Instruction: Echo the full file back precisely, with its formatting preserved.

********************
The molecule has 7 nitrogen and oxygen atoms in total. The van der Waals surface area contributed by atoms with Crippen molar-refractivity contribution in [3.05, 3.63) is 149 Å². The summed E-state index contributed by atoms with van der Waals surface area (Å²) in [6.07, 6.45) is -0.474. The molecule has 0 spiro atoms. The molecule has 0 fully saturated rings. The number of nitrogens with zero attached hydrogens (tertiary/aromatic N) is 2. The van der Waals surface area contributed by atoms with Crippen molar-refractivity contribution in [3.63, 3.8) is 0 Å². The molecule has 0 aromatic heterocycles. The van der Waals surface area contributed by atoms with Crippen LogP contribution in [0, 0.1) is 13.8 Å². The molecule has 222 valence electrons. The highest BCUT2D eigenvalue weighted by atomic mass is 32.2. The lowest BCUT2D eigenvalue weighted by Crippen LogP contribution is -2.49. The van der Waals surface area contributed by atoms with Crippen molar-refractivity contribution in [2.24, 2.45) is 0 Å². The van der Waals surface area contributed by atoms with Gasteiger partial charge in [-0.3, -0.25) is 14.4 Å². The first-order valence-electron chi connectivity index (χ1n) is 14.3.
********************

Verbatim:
The molecule has 7 nitrogen and oxygen atoms in total. The van der Waals surface area contributed by atoms with Crippen molar-refractivity contribution in [3.05, 3.63) is 149 Å². The summed E-state index contributed by atoms with van der Waals surface area (Å²) in [6.07, 6.45) is -0.474. The molecule has 0 spiro atoms. The molecule has 0 fully saturated rings. The number of nitrogens with zero attached hydrogens (tertiary/aromatic N) is 2. The van der Waals surface area contributed by atoms with Crippen molar-refractivity contribution in [3.63, 3.8) is 0 Å². The molecule has 0 aromatic heterocycles. The van der Waals surface area contributed by atoms with Crippen LogP contribution in [0, 0.1) is 13.8 Å². The molecule has 222 valence electrons. The highest BCUT2D eigenvalue weighted by atomic mass is 32.2. The lowest BCUT2D eigenvalue weighted by Crippen LogP contribution is -2.49. The van der Waals surface area contributed by atoms with Crippen molar-refractivity contribution in [2.24, 2.45) is 0 Å². The van der Waals surface area contributed by atoms with Gasteiger partial charge in [-0.3, -0.25) is 14.4 Å². The first-order valence-electron chi connectivity index (χ1n) is 14.3.